Human inspiration for autonomous vehicle tactics
Author(s)Beaton, Jonathan Scott
Human inspiration for AV tactics
Massachusetts Institute of Technology. Dept. of Aeronautics and Astronautics.
Christopher Dever and Brent Appleby.
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Tactical control is needed in environments characterized by uncertainty and continuous, dynamic change. Given the likelihood of time constraints and high risks associated with poor tactical choices, current autonomous vehicles do not possess the decision making abilities to successfully perform in these environments. However, human experts frequently operate in these domains where they are forced to make quick, reactive decisions based on incomplete information. We propose, then, that the first step in augmenting autonomous vehicles (AVs) with improved tactical control capabilities is to learn, encode, and apply tactics exhibited by human experts. To test the method, five human subjects were given the task of performing an armed reconnaissance mission in a simulation environment over multiple cases with varying terrain and probability of enemy contact. By scoring the performance in each case, the best actions and decisions were filtered out and analyzed in depth to understand the strategies and tactics behind them. Human cognitive models and decision making theories were utilized to determine the cognitive processes underneath the decisions as displayed by the human subjects' think aloud reports and surveys.(cont.) A baseline autonomous vehicle controller was designed independent of the human-in-the-loop experiments that could also perform the reconnaissance mission. After capturing the human tactics and encoding them into statechart form, a revised AV displayed a superior ability to engage enemy contacts uncovered during the reconnaissance when compared to the baseline AV. A final framework is presented that outlines how to learn and apply human-inspired tactics in future settings.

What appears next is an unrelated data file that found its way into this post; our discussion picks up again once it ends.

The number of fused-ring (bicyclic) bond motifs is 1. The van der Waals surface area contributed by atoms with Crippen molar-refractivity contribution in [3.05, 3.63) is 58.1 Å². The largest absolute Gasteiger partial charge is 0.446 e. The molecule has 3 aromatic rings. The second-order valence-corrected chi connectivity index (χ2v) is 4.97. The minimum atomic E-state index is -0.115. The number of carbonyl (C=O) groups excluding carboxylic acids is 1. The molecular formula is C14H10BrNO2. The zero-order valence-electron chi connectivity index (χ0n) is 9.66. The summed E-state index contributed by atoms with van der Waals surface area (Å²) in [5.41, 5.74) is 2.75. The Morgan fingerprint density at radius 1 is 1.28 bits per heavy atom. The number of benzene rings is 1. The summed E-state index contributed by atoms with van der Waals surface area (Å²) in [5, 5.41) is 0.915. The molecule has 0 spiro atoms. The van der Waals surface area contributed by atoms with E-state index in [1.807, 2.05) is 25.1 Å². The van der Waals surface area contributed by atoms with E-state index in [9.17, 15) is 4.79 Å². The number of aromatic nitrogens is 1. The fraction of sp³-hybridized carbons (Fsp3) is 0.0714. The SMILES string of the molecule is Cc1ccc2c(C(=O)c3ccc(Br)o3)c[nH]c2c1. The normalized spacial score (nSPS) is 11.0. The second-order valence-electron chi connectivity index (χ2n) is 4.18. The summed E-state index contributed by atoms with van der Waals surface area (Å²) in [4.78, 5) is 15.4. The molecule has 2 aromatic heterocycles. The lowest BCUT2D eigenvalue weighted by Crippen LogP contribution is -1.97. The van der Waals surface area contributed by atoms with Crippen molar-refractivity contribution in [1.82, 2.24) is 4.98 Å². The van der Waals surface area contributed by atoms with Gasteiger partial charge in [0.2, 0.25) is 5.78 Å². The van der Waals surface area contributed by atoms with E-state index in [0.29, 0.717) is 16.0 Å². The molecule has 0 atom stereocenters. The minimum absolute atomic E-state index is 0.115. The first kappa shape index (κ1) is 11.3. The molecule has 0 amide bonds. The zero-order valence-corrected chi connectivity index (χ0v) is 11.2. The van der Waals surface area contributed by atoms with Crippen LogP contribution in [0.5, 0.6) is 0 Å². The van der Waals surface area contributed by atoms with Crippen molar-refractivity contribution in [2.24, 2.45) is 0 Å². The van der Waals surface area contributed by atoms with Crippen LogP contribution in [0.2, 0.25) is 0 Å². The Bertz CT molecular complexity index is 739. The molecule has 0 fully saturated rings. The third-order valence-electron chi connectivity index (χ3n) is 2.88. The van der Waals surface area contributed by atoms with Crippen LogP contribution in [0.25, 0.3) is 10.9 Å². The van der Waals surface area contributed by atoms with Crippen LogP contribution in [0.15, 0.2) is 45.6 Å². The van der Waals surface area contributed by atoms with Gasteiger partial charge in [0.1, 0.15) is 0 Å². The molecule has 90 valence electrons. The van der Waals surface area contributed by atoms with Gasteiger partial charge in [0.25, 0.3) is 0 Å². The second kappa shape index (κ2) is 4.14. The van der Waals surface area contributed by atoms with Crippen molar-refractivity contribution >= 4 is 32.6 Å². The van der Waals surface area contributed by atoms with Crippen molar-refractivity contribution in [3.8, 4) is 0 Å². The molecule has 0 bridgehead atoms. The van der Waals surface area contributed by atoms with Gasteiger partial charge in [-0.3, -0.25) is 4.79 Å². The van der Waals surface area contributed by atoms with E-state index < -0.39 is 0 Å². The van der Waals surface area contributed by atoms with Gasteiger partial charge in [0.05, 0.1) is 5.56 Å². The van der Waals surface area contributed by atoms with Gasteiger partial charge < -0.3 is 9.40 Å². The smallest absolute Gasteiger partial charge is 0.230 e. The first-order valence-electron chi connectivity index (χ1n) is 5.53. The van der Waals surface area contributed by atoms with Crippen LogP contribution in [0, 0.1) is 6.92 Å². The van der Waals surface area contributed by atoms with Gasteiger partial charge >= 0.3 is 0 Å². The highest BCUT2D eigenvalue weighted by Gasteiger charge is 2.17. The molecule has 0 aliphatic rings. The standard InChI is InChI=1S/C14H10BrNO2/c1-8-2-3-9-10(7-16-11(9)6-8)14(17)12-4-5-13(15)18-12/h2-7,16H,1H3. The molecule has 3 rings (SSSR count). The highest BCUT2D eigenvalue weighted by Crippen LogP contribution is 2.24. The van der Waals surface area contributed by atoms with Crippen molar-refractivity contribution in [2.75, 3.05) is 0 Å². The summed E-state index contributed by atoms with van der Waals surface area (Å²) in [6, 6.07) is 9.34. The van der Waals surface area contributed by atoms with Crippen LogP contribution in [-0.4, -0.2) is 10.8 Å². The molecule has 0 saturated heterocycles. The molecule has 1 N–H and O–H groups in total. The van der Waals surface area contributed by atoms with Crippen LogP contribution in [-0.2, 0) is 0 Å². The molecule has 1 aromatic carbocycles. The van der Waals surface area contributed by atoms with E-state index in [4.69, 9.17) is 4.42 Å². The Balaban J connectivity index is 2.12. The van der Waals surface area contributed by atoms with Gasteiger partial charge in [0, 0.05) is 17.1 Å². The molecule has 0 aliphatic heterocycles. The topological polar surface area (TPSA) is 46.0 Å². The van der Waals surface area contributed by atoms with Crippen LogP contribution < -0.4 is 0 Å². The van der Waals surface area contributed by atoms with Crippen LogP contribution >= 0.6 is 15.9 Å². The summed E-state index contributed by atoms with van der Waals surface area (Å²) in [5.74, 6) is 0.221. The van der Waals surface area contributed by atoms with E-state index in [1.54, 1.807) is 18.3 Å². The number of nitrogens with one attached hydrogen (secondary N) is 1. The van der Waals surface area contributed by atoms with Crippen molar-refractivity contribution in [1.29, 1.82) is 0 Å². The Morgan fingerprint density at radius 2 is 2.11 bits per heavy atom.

Thesis (S.M.)--Massachusetts Institute of Technology, Dept. of Aeronautics and Astronautics, 2006.Includes bibliographical references (p. 253-260).
DepartmentMassachusetts Institute of Technology. Dept. of Aeronautics and Astronautics.
Massachusetts Institute of Technology
Aeronautics and Astronautics.